The Wage Shop

Love them or hate them, if they are a part of your company structure, there’s definitely something to be said for being well prepared for your performance review. Often companies that run reviews link them to increased benefits and pay rises, so it’s important to go along with the process to get the best possible results.

They can be annoying though. A place I used to work had a goal setting session in April, review in September, then annual review in March. Back to goal setting in April and the cycle restarts. This was on top of monthly supervision, so sometimes it can leave you wondering when you have time to do your actual job! As frustrating as these processes can be, if you can prepare well and continue this over the year, performance reviews can become much less time consuming but more importantly, more beneficial for you as an employee. Remember, your boss probably doesn’t enjoy the process either, and they have more to complete than you! Being prepared and engaged in the process will go a long way with your boss and we all know making the boss’s life easier is always a winner!

Know your goals
This might be simple but get this bit wrong and the work you do for the next year gathering your evidence is for nothing. You need to understand what your goal is and how you can best show you’ve achieved this.

Preparation is key
Depending on how your performance review is structured, you may have a chance to set your own goals in agreement with your boss, or it may be an overarching set of goals for the team and your own performance is measured against these. Whatever the structure, knowing your goals is key. Keeping a separate document for your review with your goals listed is a good way of keeping track of the achievements over the year. It’s often hard to sit at the end of a 12-month period and think back about the things you’ve achieved, but keeping an ongoing log of these things over the year means you are more than equipped for your review.

Think about targets you’ve hit, processes you’ve overseen or implemented, training you’ve done – add it to your list. It will take 2 minutes to add it now, rather than trying to trawl through your e-mails at a later stage trying to remember everything 10 minutes before your review.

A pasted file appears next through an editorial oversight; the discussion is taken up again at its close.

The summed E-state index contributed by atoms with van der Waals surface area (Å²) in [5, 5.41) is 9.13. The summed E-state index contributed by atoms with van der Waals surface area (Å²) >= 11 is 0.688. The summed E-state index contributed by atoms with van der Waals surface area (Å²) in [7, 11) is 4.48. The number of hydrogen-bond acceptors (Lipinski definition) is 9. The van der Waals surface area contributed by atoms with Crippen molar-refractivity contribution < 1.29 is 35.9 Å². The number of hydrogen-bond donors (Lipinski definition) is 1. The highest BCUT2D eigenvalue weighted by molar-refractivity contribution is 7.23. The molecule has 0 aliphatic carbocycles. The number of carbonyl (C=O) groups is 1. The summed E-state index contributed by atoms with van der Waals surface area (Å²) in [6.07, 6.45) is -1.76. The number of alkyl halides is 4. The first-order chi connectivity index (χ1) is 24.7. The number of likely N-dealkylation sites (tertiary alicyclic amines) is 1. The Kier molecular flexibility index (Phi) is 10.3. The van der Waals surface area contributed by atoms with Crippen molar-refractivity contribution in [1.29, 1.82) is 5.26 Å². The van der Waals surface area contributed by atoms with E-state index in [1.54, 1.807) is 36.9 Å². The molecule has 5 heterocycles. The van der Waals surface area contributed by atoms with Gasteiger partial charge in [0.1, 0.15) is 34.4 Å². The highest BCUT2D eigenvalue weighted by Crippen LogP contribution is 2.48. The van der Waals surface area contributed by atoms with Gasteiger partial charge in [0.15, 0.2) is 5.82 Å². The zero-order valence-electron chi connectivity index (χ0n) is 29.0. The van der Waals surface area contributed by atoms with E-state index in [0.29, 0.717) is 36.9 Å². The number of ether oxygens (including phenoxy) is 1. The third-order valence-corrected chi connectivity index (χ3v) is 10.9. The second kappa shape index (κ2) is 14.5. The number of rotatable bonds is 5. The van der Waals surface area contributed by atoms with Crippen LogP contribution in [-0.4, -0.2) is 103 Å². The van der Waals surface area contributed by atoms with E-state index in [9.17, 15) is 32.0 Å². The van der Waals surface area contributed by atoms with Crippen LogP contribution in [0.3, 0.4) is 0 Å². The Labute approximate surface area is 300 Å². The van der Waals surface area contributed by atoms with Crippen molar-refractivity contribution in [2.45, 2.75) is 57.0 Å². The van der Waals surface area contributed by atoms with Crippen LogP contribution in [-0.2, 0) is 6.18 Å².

Anything you need to prove – get the evidence. It’s worth keeping a separate folder on your desktop as well – keep copies of e-mail from customers saying what a great job you did for them, or praise from another team for your contribution to the project. Again, having everything to hand will help. You can just print everything off in one go and you have your evidence to show you’ve been doing a great job.

You might think it’s not a good idea to discuss your mistakes over the year in your performance review, but your boss more than likely already knows about any errors you’ve made. When you think about mistakes, think about what you learned from them. Did it encourage a process review? Did you get extra training because of something that went wrong? We all make mistakes, but how we handle them says more about us than we realise.

It’s also important to think about the negative things over the past year as your boss will invariably bring this up and want to know how things will be different over the coming 12 months. Also, you might not think that you’ve done anything wrong, but your boss may bring something up you’ve not considered. Hearing about mistakes isn’t always easy and you don’t want to get angry or upset at your review, so thinking about these things in advance will help to keep you calm and focussed during the discussion.

Set your goals for the next year
Don’t go into the performance review with no idea of what you want to achieve for the next 12 months. Your boss will have an idea of what they want to see, but you do have some negotiating power here. Think about how you want to expand your role – can you take on some additional work, additional training? What about getting involved with training new staff as they come on board? What weaknesses do you want to improve on? Have some good reasoning behind your goals and how they will benefit the company. Setting your own goals will make you much more engaged with the process and help you to stay focussed on them over the year.

If you’re prepared for your review, you’ll find it will go much more smoothly and you’ll be in a much better position to negotiate that pay rise or additional benefits you’re after.

How can The Wage Shop help?

Work life can be hard enough at times, so follow our tips and make the best of every opportunity to project the best image of yourself. The Wage Shop are on hand to make sure you’re paid correctly, on time and manage all your tax and national insurance requirements. So you can focus on working hard and hitting all your goals.

We also offer a Payment Advance service so you can access your money when you need it. Head over to the website for more details, or Contact Us to register.